“Someone described [being there] as feeling like a church or something,” said Stosuy. “Many people went longer [than two minutes] but the flow was good.” Stosuy said, initially, he wanted the event to last 24 hours, but the Housing Works people pointed out there would be a pragmatic staffing problem in order to pull that off. A variety of voices—musicians, poets, writers, people who didn’t even identify as artists, said Stosuy—all stood up and reacted to the reality of living in a world we thought we knew, but that it turned out we did not. The crowd dwindled as the night went on, but there were diehards who stayed the whole time. Stosuy spoke last.

“I just said thank you for coming and the idea is that it should keep on going,” he said. “I’m the last reader but just the last reader at this particular thing.” Afterward, Schwulst felt it was important not to post the entire audio file on the site, but rather to stream it in a way that, similar to being there in person, would let you be witness to whatever you happened to show up for. “We wanted to re-stage the performance in a way,” said Schwulst. Stosuy added, “The idea is that it was living the whole time, and it would keep going and going and going.”

Their latest event, called Good Money? was private, and was listed as such on the website, but only so that it could serve as a workshop for figuring out what a public event based on the same topic—how the art world gets funded—would look like. Stosuy gathered a group of panelists to discuss how and why it matters where the money that pays salaries, buys art, funds grants, and more, matters. “We want people to be honest,” Stosuy said. “We want to come up with ideas from that, and turn it into a public event. I like the idea of showing an event as a process as well.”

The Creative Independent does not advertise (just one of the benefits of working with the support of, and under the Kickstarter umbrella) but as they’ve conducted more and more high-profile interviews, they’ve slowly but organically built a deep bench of fans, readers, and top-of-the-line interviews. Stosuy is currently working on collaborating with Philip Glass; David Byrne did a nice piece with them on the importance of not being afraid of failure; Laurie Anderson came in recently and, says Stosuy, they’ve gotten just as many comments about their design as they have their content. “Matt Berninger [of The National] made it his homepage,” he said. The Creative Independent mascot is a snail, which features prominently on the site and moves, slowly, across the page. “The snail kind of calms [Matt] down,” says Stosuy. (In another exciting project, The Creative Independent will be producing a 7” with Berninger, which they’ll announce with further details this spring.)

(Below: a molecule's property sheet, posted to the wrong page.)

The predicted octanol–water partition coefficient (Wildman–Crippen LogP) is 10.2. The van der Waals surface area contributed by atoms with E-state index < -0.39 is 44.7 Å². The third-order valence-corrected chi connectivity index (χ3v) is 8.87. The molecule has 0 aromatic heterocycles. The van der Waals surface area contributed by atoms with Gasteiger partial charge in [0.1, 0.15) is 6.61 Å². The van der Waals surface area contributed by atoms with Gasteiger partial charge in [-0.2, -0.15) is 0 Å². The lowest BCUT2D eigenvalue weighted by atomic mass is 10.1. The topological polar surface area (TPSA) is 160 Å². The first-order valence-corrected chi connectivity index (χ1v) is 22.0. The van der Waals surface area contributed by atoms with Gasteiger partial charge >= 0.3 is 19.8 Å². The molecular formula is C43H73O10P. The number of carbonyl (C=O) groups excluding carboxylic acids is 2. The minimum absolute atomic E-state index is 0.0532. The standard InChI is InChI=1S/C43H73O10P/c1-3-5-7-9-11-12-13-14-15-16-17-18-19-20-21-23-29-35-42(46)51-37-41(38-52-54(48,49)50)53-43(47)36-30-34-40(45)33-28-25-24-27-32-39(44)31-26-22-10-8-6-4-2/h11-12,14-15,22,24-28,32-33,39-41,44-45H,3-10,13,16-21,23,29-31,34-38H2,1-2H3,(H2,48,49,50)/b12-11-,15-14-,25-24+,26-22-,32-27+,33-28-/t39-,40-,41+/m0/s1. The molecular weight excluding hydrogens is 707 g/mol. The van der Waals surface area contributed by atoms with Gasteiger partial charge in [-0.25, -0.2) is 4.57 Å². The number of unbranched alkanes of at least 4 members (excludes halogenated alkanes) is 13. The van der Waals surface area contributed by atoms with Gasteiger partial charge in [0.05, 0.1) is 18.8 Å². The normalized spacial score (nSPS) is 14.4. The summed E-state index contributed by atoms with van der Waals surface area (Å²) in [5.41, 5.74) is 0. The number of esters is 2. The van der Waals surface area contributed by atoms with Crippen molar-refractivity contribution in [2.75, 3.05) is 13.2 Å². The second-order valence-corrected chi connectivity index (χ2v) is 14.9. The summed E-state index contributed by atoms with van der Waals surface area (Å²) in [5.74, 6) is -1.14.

“We’re just trying to slow things down a little bit,” said Stosuy, Which is to say, a pace that runs counter to that of the Internet in general, and technology and media. “Laurel wrote about the snail, the idea of the snail being slime, showing progression and process. There is a part of The Creative Independent that is nature and technology merging,” said Stusoy. “For me, after Pitchfork, which I really enjoyed, but it is very much reader driven, this is a nice step back into making something beautiful, and lasting, circling back to when I was a teenager, making a labor of love.” Schwulst, added, thoughtfully, “Stewart Brand talks about all these different layers of the world”—the two fastest are fashion and commerce— “and the two layers that move the slowest are nature and culture. And I feel like we’re on that layer. We’re trying to be at the bottom.”

On a back road, outside of Hudson, New York, The Creative Independent is in the process of planting another reminder of that idea. “We’re going to have a billboard,” said Stosuy, and it is one based on a line from a conversation they had with Kim Drew, who runs social media at The Metropolitan Museum of Art, and who founded the Tumblr blog Black Contemporary Art. She said, “When you’re adding to this noise, in what ways are you improving upon silence?” After the billboard is installed, it is a question that will be asked quietly of you, too, if you happen to be driving on that particular country road in the Hudson Valley.

Granted, most creative or editorial ventures do not have the freedom to make billboards, or to post just one piece per day, nor to do, really, whatever they want with the abundant support of Kickstarter (“No one has told me no yet,” said Schwulst, “which I feel like that means: Go further.”) But in the end, the fact that they do is good for us all. We may not have the resources to slow down so effectively, to carve out the mental space for creative labor, to work through our creative processes without—before too long—having to jump back into the fray, to battle bottom lines and excessive output. Here, though, there is that calm. A silence to build on.

Image by Laurel Schwulst